Philadelphia Orchestra

Music

In Memoriam Rafael Frühbeck de Burgos

I should kick myself now for not having gone backstage to say hello...you can lose people from sheer timidity, after all. And agents aren't supposed to be timid. Last December, I found myself in Los Angeles. The trip was a vain attempt to escape the cold. And it would ultimately yield nothing but tooth-chattering selfies at deserted beaches all the way down the coast. But I did have the opportunity to hear iconic Spanish conductor Rafael Frühbeck de Burgos conduct the Los Angeles Philharmonic in Rimsky-Korsakoff"s Scheherazade and an early Haydn symphony. Both performances were classic, warmhearted Frühbeck in his comfort zone. I wrote-up the concert at the time, and a review can be found here. But I had no idea this would be Frühbeck's last week with the Philharmonic, nor that six months later he would be dead from cancer at eighty-one. He did seem a bit frail and tired, so I had thought better than to go backstage and disturb him. But now he's gone, of course...
Music

The Philadelphia Orchestra at Davies Hall — A Great Legend Intact — Two Concerts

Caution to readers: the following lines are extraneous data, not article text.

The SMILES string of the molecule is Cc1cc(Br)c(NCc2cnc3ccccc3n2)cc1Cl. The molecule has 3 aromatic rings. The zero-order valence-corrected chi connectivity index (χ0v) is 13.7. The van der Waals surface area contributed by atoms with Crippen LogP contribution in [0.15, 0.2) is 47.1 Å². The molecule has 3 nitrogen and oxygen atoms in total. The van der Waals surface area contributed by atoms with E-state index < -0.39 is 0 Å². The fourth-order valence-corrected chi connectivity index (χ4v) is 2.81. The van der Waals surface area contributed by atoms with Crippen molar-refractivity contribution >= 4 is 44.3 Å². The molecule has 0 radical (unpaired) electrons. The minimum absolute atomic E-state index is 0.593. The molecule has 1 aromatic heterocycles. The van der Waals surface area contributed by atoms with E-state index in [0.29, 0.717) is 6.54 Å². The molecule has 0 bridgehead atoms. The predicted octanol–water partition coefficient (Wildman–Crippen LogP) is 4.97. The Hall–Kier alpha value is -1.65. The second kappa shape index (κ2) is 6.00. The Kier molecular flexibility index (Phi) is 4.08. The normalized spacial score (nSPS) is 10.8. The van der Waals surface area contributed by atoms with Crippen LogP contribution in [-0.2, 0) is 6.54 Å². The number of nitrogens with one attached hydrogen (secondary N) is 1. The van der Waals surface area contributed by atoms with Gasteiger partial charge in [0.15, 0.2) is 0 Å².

The Philadelphia Orchestra always WAS the sexiest! Back in the publicity heyday of art music and the aftermath of Toscanini, Americans knew their five orchestras. It went like this: in Boston you listened to Charles Munch for Gallic excitability. In Chicago, Reiner ruled with a heart of stone but turned out warmer central European renditions than Toscanini had. You flocked to Bernstein for eruptive passion and disreputable energy in New York. And at Severance Hall, in a state of penance, you submitted to the owlish purges of George Szell. But nothing seduced the listener so much as The Philadelphia Orchestra, under the direction of Eugene Ormandy.
Recordings

Remembering Ormandy – In Case You Were There, Too

Even before this 10-CD commemorative set was issued, I noticed a wash of nostalgia for Eugene Ormandy among baby boomers. He was inescapable for that generation, the progenitor of hundreds of LPs, only a sampling of which are contained here. Ormandy became Leopold Stokowski’s associate conductor at the Philadelphia Orchestra in 1936 and succeeded him two years later, beginning an unparalleled run of 44 years as music director before retiring in 1980, a reign no one will ever duplicate, or would want to. During that time Ormandy led the orchestra between 100 and 180 times a year. That, too, is a staggering statistic given that modern music directors, in their eagerness to spread themselves globally, are essentially long-term guests who drop in to visit their home orchestras for as little as a quarter of the regular season.

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